Don’t be so shocked that your efforts pay off!
My favorite emails are the ones that have lots of exclamation points in the subject line:
It works!!! or
I love the Brave Writer Lifestyle!!! or
We had our first poetry teatime!!!
I imagine grown women bouncing in a bounce house shouting to their friends: “I can’t believe that happiness is possible in homeschool, wheeeeeee!”
Yet it does come as a shock, doesn’t it? We want lessons to be rich with concentration and joy, but we don’t really expect it to happen. Really. I mean, is it actually possible to fall in love with fractions? To become so engrossed in a read aloud, the entire room goes silent except for the clicking of Legos? To discover the power of poetic language over brownies and slurps of tea? To learn the parts of speech with Post It notes?
Niggling guilt rises from the depths. “Is this okay?”
There’s a malingering memory of school—staring at the clock at the end of the day, willing it to inch forward to the bell; exclusion from the popular kids’ lunch table; the embarrassment of changing into polyester gym shorts; True/False tests that jumble facts and figures, yet never confirm learning…
School is hard. School is dull. School is meant to train you to learn in spite of… fill in the blank.
Homeschooling is an adventure, a purpose, a chance at educational rebirth. It’s a reinvention of a life (yours!) and education (theirs and yours!). You risk this noble ideal on your kids’ future (brazen and bold!) because you see the opportunity, you see the potential!
You expect homeschooling to go well (or you wouldn’t do it), but then you can’t believe it IS going well when you enjoy it!
It’s the craziest thing!
I get calls and emails asking if you’re doing it right or doing enough or if there is something you are missing. Invariably these questions come after a successful, happy homeschool experience, bizarrely enough.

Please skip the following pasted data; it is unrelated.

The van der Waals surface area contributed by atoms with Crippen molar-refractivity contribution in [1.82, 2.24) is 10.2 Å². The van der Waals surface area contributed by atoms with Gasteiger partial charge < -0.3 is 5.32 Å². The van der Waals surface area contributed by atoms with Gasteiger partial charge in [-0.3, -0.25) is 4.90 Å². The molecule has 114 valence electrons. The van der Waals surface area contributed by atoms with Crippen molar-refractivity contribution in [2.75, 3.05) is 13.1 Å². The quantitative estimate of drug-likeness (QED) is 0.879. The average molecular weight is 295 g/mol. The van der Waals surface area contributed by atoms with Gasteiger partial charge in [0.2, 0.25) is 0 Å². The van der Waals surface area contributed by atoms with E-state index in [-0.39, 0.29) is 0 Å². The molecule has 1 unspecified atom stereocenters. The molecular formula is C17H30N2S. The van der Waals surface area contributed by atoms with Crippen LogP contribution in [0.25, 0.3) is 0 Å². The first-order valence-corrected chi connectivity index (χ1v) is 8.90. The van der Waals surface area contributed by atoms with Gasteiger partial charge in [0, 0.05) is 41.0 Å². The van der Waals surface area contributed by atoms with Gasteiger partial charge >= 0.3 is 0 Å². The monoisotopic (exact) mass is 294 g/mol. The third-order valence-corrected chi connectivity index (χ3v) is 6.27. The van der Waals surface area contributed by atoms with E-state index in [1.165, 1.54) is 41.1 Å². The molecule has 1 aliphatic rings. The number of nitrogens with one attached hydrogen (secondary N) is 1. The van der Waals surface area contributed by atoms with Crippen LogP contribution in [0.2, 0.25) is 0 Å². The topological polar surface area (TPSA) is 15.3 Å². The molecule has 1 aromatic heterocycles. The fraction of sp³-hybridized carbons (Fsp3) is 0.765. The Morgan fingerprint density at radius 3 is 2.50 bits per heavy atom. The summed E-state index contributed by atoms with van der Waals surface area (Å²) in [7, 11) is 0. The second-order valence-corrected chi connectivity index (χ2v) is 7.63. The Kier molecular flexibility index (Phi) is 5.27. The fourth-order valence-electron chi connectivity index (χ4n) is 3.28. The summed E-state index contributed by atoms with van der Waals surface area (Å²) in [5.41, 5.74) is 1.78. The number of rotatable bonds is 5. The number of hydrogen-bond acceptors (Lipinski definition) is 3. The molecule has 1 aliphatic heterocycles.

It’s almost as if the moment we relax, follow our hunches, and trust the process, the inner doubter pipes up and says, “Hey! Grammar study is painful and necessary. Stop laughing. Stop enjoying that read aloud book. Get over here, slit open a vein, and diagram that sentence in your child’s blood. Pronto!”
Ignore those requests.
When a child is speaking a blue streak and your hands can’t keep up with typing, when two children giggle over traded poems, when you wake to a budding novelist’s cheerful keyboarding unprompted by you, when everyone begs you for one more chapter, when a child stitches together her own copywork book, when your son decides to learn calligraphy, when Post It notes litter your household items with verbs and adjectives, when artwork is strung on clotheslines across the living room, when dress up clothes are scattered in the hall, when your teen has to explain in writing an important point online to his gaming community, when your daughter is reading all the Jane Austen books in a row and then watching their “made into film” versions, when your child is more of an expert about World War II or birds or lacrosse or Japan than you have ever been…
Yes, it’s working! Those are the signs. These are the very evidences of a life of learning, of loving learning, of living a life of love for learning.
Eager cooperation? Check.
Self starting? Check.
Now why on earth would you stop all of that to go back to what thwarts, frustrates, or bores your kids “to be sure they aren’t missing anything”?
Why would you?
(A few extra exclamation points to nudge you back to the happy trail!!!!!!!)
Cross-posted on facebook.
Image © Andres Rodriguez | Dreamstime.com